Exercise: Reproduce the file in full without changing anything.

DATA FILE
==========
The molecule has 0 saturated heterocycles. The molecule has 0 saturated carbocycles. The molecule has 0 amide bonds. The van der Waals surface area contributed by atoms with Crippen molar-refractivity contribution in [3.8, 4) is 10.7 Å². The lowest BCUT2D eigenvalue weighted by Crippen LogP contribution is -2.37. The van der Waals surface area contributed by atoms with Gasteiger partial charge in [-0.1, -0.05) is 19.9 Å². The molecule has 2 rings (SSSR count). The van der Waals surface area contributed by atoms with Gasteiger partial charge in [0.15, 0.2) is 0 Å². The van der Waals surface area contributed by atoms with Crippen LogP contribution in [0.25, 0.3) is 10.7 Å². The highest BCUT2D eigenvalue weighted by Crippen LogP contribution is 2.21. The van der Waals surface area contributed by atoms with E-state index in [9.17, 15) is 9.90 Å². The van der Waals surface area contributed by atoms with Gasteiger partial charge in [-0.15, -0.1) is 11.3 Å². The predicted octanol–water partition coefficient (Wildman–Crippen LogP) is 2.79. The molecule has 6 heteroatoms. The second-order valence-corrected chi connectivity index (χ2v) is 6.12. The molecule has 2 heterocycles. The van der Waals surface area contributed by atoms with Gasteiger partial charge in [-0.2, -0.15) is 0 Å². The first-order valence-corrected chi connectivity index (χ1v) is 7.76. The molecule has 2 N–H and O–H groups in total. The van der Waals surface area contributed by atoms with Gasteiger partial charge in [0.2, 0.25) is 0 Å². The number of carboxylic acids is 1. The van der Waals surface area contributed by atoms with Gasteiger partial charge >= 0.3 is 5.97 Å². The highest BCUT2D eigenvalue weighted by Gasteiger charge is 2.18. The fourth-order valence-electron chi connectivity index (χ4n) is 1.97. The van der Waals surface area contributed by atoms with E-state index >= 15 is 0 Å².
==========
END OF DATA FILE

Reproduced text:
The molecule has 0 saturated heterocycles. The molecule has 0 saturated carbocycles. The molecule has 0 amide bonds. The van der Waals surface area contributed by atoms with Crippen molar-refractivity contribution in [3.8, 4) is 10.7 Å². The lowest BCUT2D eigenvalue weighted by Crippen LogP contribution is -2.37. The van der Waals surface area contributed by atoms with Gasteiger partial charge in [-0.1, -0.05) is 19.9 Å². The molecule has 2 rings (SSSR count). The van der Waals surface area contributed by atoms with Gasteiger partial charge in [0.15, 0.2) is 0 Å². The van der Waals surface area contributed by atoms with Crippen LogP contribution in [0.25, 0.3) is 10.7 Å². The highest BCUT2D eigenvalue weighted by Crippen LogP contribution is 2.21. The van der Waals surface area contributed by atoms with E-state index in [9.17, 15) is 9.90 Å². The van der Waals surface area contributed by atoms with Gasteiger partial charge in [-0.15, -0.1) is 11.3 Å². The predicted octanol–water partition coefficient (Wildman–Crippen LogP) is 2.79. The molecule has 6 heteroatoms. The second-order valence-corrected chi connectivity index (χ2v) is 6.12. The molecule has 2 heterocycles. The van der Waals surface area contributed by atoms with Gasteiger partial charge in [-0.2, -0.15) is 0 Å². The first-order valence-corrected chi connectivity index (χ1v) is 7.76. The molecule has 2 N–H and O–H groups in total. The van der Waals surface area contributed by atoms with Gasteiger partial charge in [0.2, 0.25) is 0 Å². The number of carboxylic acids is 1. The van der Waals surface area contributed by atoms with Gasteiger partial charge >= 0.3 is 5.97 Å². The highest BCUT2D eigenvalue weighted by Gasteiger charge is 2.18. The fourth-order valence-electron chi connectivity index (χ4n) is 1.97. The van der Waals surface area contributed by atoms with E-state index >= 15 is 0 Å².